For those who don’t know exactly how Dwan set up the challenge, he invited anyone (other than his friend Phil “OMGClayAiken” Galfond) to play heads up, four tables of either PLO or no-limit hold’em, at a minimum of $200/$400 blinds. The challenge would last for 50,000 hands, at the end of which whoever was ahead -- even by a single dollar -- would be the victor. If Dwan won, the loser owed him $500,000; if Dwan lost, he’d pay his vanquisher $1.5 million.
The winner would also (of course) claim whatever was won during the challenge itself, an amount which has the potential to exceed the bet amount. Considerably.
I’ve actually railed a little bit this morning, and it appears both players are mostly playing tight with big pots erupting only occasionally. Of course, with blinds this huge even the small pots are not insignificant, and with four tables going the swings are noteworthy.
Here’s the biggest pot I saw during the short time I was watching, a $90,000 pot won by Antonius. Took place on “Table durrrr Challenge 3” around 8:10 a.m. ET:
Kind of curious to see both players pushing the flop with what appear to us mortals as fairly thin holdings (even for heads up). Such is the world of high stakes PLO, I guess.
Just glancing at the sure-to-be-monstrous thread over on Two Plus Two (where folks are posting lots of hands), it appears Antonius might have taken an early lead, going up about $68,000 after 170 hands, then Dwan won a couple of huge pots, including one over $100,000. But Antonius battled back and appeared to be enjoying a $70K lead or so after 300 hands of play when the pair took a short break. All that seems a bit fuzzy, though, as posters appear unsure whether or not Antonius might have rebought on one of the tables.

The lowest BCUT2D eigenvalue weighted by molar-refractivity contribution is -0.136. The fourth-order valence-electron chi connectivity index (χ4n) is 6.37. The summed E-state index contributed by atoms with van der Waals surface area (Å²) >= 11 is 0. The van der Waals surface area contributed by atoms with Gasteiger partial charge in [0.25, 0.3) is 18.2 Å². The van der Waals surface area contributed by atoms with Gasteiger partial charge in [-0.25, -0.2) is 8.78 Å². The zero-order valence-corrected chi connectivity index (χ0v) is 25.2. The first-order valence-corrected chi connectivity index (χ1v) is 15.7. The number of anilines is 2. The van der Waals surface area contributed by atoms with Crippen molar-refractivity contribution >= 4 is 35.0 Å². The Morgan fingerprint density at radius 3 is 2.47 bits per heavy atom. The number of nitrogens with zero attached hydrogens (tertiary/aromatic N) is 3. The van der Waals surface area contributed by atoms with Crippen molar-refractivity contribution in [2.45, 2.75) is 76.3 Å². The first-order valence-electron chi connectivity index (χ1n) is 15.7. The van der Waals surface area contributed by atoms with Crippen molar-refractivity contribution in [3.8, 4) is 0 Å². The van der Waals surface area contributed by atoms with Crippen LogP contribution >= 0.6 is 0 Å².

Not to mention that in the time it took me to type that, all has no doubt changed.
I suppose I am as intrigued as anybody about the challenge. Kind of harkens back to that legendary match between Johnny Moss and Nick “the Greek” Dandalos at Binion’s Horseshoe back in 1949 or 1951 or whenever it did (or didn’t) take place.
That was that four- or five-month long match staged by Benny Binion that some want to say planted the seed for the World Series of Poker (which started in 1970), although the connection is a bit tenuous. Although much that surrounds the Moss-Dandalos match is shrouded in mystery, certain details have been repeated many times, including the fact that pots sometimes reached as large as half a million dollars, and in the end Moss won a heady amount off of his Crete-born opponent, perhaps as much as $2 million.
The pair began their match back in the poker room, but Binion apparently moved them out to the casino’s entrance so as to attract the attention of those passing by on Fremont Street. In Big Deal, Anthony Holden notes that “the crowd stood six deep around the table, marveling at the nerve and stamina of these two poker titans, and at the vast amounts of money passing back and forth between them.” James McManus says in a Card Player article there were “200 or 300” watching the match. I suspect a few more than that might be railing over on Full Tilt right now.
In fact, even Albert Einstein -- who was living out his last years in the U.S. at the time -- was reported to have been among the railbirds. (If yr curious, you can read more about the whole story of the Moss-Dandalos match here.)
There is one huge difference between the Moss-Dandalos match and the “Durrrr Challenge,” though -- the historical record. When it comes to the final results of the Antoinus-Dwan battle, one thing we can all be assured of is that it will be reported widely. That wasn’t the case for Moss-Dandalos; in fact, some (including Michael Craig) have expressed doubts about whether the match even took place at all!
No, there will be no doubts, I wouldn’t think, about what actually happened between Antonius and Dwan. Indeed, I wouldn’t be surprised if someone took all of the hand histories, imported them into a hand replayer such as the one above, and built a YouTube movie of the match for all to watch.
And analyze. And wonder.